One of the most common reasons we see families turning to a Lifetime Adoption is because of a diagnosis of polycystic ovarian syndrome. Women with PCOS experience plenty of uncertainty about fertility; every month can feel like a roller coaster. They might wonder things like, "Will this treatment work?" "How will it affect my PCOS?" "What will it do to my body?" "Am I pregnant, or is this PCOS?"
A new report sheds more light on the causes of polycystic ovarian syndrome. Recent research shows that it may be "triggered before birth, in the womb" according to New Scientist. Polycystic ovaries are currently the most common cause of fertility issues in women; worldwide, PCOS affects up to one in five women.
Currently, the treatment for PCOS achieves pregnancy in less than 30% of women. However, a polycystic ovarian syndrome diagnosis doesn't have to mean you can never become a mother. Thousands of women diagnosed with PCOS turn to adoption every year.
We often see fathers (and men who long to be dads) as the unemotional, strong members of the family who represent a different perspective than their counterparts. But it's important to celebrate these men as fathers and to encourage those who are becoming fathers through adoption.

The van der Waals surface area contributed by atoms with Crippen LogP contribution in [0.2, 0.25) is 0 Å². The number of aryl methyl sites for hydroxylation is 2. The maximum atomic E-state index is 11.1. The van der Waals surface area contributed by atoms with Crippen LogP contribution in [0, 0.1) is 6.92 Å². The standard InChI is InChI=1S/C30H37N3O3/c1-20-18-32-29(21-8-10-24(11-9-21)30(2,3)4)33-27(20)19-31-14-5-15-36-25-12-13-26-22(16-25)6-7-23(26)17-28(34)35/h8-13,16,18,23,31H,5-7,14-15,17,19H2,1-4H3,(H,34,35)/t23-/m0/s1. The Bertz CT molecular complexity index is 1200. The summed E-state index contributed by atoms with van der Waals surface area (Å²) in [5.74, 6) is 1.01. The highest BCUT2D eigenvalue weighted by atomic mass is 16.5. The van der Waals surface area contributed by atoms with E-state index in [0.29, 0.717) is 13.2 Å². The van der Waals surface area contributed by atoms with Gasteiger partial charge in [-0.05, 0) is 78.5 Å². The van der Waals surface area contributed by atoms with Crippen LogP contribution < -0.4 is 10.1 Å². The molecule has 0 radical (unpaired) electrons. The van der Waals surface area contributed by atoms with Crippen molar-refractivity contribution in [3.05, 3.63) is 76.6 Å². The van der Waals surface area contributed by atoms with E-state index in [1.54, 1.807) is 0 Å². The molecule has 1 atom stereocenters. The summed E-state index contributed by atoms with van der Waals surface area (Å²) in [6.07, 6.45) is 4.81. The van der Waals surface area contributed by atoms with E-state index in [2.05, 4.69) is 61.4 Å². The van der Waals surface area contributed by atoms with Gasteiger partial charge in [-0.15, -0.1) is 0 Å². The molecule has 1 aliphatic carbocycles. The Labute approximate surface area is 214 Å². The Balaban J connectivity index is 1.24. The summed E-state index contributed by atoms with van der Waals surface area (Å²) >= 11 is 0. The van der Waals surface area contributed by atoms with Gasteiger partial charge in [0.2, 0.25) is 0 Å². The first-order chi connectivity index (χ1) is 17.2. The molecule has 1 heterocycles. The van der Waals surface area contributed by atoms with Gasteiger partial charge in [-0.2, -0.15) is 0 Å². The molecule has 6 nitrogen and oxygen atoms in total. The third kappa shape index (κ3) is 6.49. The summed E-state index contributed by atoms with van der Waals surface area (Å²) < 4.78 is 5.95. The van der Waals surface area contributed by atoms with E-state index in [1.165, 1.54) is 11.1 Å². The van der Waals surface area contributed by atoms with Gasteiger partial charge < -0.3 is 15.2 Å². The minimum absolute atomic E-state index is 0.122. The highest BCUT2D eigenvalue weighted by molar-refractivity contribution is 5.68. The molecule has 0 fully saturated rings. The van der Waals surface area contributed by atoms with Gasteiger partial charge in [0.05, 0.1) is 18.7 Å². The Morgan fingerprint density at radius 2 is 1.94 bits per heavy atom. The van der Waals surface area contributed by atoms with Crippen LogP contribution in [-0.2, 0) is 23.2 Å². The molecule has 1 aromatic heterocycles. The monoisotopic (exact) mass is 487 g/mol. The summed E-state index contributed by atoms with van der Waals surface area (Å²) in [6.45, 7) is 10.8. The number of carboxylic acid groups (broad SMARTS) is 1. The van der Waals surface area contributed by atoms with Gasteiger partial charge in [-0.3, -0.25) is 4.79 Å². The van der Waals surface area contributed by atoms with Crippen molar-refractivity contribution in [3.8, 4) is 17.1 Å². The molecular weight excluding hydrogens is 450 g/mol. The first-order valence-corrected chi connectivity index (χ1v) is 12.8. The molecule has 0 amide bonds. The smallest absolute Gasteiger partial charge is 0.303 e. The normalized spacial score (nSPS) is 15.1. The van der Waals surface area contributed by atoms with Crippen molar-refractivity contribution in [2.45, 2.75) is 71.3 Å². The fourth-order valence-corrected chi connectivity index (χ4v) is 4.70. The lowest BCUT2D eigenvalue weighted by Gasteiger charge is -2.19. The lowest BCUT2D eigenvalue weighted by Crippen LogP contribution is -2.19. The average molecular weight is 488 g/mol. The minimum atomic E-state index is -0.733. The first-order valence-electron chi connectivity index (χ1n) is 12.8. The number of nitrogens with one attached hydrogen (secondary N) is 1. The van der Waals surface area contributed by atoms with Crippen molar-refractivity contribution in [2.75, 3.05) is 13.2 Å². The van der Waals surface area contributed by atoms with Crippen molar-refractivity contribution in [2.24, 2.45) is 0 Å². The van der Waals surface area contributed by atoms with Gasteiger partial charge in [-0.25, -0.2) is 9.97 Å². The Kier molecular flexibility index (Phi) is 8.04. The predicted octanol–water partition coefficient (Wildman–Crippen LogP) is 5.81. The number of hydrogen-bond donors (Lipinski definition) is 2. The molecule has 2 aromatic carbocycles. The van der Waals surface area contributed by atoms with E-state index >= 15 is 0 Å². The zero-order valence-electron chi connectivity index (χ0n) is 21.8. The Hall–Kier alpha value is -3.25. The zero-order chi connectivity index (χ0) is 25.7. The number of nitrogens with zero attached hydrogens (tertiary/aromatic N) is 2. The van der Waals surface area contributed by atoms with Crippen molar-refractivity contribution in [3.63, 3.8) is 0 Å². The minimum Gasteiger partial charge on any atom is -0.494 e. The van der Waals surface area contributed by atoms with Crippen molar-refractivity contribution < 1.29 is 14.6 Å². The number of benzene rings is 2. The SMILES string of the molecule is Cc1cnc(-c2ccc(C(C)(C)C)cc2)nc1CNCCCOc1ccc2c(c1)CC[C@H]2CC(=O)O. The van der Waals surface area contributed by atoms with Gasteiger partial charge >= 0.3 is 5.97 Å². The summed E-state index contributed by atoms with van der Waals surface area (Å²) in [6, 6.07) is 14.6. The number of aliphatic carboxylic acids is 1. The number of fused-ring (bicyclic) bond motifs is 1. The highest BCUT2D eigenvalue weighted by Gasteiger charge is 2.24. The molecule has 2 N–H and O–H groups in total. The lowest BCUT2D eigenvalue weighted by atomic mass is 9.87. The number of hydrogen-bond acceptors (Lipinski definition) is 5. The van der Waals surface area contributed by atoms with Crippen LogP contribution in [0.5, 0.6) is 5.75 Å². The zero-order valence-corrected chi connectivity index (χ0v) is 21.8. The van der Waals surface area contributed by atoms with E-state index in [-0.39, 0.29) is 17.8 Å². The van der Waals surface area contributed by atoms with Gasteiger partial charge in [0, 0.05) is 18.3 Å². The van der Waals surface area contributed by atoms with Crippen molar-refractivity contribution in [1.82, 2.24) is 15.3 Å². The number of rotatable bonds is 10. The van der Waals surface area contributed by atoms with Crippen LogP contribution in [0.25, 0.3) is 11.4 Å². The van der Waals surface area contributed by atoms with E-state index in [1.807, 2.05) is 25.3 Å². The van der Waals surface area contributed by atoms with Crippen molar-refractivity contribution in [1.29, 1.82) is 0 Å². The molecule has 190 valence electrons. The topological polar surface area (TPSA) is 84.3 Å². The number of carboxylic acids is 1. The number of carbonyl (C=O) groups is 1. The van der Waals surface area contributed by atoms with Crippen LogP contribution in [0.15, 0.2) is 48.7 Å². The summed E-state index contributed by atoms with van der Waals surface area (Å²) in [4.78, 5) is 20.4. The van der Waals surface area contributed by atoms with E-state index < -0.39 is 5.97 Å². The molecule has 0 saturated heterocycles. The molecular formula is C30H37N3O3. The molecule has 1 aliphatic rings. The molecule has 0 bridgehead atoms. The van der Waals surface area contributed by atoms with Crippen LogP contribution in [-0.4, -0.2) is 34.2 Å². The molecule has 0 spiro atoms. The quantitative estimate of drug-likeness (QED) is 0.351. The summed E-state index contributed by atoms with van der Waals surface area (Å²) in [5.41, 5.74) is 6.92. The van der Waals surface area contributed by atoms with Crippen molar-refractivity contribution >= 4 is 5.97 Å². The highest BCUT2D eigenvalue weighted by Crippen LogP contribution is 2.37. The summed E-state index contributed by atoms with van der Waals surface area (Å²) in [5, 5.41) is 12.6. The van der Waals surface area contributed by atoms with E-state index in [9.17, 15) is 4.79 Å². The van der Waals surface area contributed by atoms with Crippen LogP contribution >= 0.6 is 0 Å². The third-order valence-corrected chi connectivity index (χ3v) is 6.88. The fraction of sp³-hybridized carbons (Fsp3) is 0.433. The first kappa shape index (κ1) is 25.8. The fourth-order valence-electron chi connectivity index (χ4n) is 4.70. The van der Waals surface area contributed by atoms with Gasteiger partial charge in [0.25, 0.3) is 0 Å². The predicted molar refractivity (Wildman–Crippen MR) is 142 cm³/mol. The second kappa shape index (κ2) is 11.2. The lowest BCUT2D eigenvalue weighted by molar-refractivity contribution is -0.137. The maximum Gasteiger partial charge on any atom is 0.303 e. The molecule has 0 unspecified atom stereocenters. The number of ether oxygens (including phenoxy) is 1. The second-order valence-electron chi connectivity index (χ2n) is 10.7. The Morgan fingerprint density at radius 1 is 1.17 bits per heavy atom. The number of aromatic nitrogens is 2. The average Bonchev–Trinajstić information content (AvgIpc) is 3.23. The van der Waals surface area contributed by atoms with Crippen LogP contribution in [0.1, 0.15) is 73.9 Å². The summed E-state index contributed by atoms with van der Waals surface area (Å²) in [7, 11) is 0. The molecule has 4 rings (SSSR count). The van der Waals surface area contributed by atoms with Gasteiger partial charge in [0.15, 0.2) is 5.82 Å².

If we take the time to see adoption from a hopeful adoptive dad's point of view, we can understand that they'll need just as much support on their journey as a hopeful mom.
Today, we address a question from a hopeful adoptive mom who is concerned that she won't have support from her family during the adoption journey:
"My husband and I are so excited to adopt! We've always known that we wanted to adopt a baby. But, our parents and grandparents don't seem to understand why we'd want an open adoption.
Yesterday, my dad asked me why we want the birth family to remain in our lives. And my grandma has made it clear that she looks down on birth mothers; she doesn't think they should be able to choose their baby's parents.
How can we get the support of our families during the adoption process? I'm worried about the impact that their negative views of open adoption will have on our future child!"
When adoptive couples come to Lifetime, most are coming from their own journey of months or years of already waiting—waiting through miscarriage, waiting through infertility, waiting, and waiting to be picked by a birth mother. So it makes sense that one of the most-asked questions hopeful parents have when they hear our Adoption Story webinars is "How long did you wait to adopt?"